Friday Roundup : Redemption, After a Decade of Injustice


Ted Bradford

was acquitted by a Washington state jury yesterday

, finally clearing him of a 1995 rape evidence shows he didn’t commit. Bradford spent nearly a decade in prison for the rape before he was released on parole. Once free, he continued fighting to prove his innocence, with the help of the Innocence Project Northwest. DNA evidence from the crime scene was tested in 2007 — revealing an unknown male’s profile on a key item.

Former federal judge H. Lee Sarokin wrote at the Huffington Post that

Texas prosecutors are making a mistake

by seeking to go forward with Hank Skinner’s scheduled execution February 24 despite untested DNA evidence in the case.

We wrote last week about Innocence Project client Dean Cage’s appearance on the Dr. Phil show. This week,

CNN profiled Cage and the victim in the case

— who are now working together to raise awareness about the issues of wrongful conviction and eyewitness misidentification.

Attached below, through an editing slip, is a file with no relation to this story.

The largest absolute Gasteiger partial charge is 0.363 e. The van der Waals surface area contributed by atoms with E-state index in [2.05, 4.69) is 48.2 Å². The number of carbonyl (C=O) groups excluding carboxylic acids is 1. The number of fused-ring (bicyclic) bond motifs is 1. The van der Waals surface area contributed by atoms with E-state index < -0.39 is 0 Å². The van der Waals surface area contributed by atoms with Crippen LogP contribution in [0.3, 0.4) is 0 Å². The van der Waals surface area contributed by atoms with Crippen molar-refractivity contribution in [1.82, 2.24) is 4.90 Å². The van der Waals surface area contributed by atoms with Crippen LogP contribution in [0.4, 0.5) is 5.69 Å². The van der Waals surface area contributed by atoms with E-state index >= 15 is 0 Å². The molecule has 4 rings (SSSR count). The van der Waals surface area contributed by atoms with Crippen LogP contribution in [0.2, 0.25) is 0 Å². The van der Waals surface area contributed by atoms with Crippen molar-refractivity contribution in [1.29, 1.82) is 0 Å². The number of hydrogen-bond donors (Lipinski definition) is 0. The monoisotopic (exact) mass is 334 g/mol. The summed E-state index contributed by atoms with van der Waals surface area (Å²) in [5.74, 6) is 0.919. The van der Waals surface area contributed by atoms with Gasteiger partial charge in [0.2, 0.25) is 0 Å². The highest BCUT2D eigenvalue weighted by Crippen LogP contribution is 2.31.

A Florida man

spent over a month

in jail awaiting trial in an attempted murder, but was freed after his lawyer proved that he had been hundreds of miles away at the time of the crime. The wrongful arrest was caused in part by an eyewitness misidentification.

Lawmakers in Virginia are seeking to

reform the state’s eyewitness identification procedure

s to reduce the possibility of misidentification — and wrongful conviction.

A Florida lawmaker is pushing for the creation of

a state innocence commission

to evaluate the causes of wrongful conviction and recommend reforms to prevent future injustice.

A Florida dance company will perform a piece Saturday

inspired by the wrongful conviction and exoneration of James Bain


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